Subaru, the renowned Japanese automaker, has revved up its efforts in green energy by setting an ambitious target. The company aims to sell 600,000 battery electric vehicles (EVs) annually by 2030, making up half of its global sales.
This move marks a significant shift from its previous goal to have battery EVs and hybrids represent at least two-fifths of its expected total sales of around 1.2 million vehicles by 2030.
Subaru’s CEO, Atsushi Osaki, emphasized the urgency of the company’s plans: “The coming five years to 2028 are a really important period for us to realize those goals.”
As part of its strategy, Subaru is planning to pump around 1.5 trillion yen (approx. $10.51 billion) into electrification by the dawn of the next decade. Moreover, the company intends to expand its battery-powered line-up to eight models by the end of 2028.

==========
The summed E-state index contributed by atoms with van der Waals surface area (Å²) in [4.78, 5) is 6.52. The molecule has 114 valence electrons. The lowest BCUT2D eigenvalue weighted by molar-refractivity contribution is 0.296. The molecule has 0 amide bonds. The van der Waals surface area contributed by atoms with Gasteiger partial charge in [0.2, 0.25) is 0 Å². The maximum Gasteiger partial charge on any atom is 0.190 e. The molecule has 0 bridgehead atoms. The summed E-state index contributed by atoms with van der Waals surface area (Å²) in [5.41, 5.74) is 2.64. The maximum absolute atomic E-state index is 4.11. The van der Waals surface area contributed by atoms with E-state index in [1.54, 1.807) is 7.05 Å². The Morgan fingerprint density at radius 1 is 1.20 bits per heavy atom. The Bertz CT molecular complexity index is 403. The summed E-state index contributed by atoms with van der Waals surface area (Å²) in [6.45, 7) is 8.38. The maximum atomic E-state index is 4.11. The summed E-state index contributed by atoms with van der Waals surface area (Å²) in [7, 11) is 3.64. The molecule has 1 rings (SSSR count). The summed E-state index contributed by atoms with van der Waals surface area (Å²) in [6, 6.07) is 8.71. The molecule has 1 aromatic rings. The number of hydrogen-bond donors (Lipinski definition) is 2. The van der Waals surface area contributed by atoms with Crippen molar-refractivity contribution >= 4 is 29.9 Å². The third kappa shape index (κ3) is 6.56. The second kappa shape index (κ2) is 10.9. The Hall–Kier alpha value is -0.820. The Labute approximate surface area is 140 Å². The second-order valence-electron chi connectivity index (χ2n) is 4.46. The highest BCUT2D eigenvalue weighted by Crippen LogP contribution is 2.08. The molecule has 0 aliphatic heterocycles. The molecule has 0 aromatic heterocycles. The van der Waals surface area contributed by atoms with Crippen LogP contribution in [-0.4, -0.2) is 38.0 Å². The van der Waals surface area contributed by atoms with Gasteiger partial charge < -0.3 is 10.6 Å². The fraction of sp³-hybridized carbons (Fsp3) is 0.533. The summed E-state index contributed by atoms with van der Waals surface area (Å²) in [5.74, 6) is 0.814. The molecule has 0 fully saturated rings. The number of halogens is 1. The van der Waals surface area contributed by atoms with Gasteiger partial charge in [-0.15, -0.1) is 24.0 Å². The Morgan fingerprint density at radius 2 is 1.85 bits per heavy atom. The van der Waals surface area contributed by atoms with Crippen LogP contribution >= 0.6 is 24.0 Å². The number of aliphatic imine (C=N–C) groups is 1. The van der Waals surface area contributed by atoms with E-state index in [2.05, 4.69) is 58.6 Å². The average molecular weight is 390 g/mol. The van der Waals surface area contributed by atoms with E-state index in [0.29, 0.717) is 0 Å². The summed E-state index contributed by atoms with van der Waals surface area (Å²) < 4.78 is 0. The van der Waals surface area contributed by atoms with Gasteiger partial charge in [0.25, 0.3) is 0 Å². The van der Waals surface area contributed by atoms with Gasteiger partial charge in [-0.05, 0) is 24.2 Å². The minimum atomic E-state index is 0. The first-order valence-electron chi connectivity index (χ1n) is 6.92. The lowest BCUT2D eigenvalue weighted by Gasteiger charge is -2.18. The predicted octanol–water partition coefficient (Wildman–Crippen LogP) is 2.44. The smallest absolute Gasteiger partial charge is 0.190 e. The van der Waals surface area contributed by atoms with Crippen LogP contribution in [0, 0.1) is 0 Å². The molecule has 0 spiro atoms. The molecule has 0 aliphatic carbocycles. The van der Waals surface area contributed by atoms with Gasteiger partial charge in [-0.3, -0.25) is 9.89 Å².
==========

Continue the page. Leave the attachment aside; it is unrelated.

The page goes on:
Subaru’s first mass-produced EV, the Solterra, is currently produced at Toyota’s Motomachi plant, with three new EVs to be launched by the end of 2026, and four additional models by 2028.
Subaru’s new target echoes the broader trend among larger Japanese automakers, such as Toyota, in ramping up their electrification efforts. As a fifth-owned subsidiary of Toyota, Subaru is expected to commence battery EV production in the United States around 2027 or 2028, driven by the increasing American consumer preference for EVs.
In the race to reduce carbon footprints and address climate change, Subaru is stepping on the gas, shifting gears towards a more sustainable future for automotive transportation.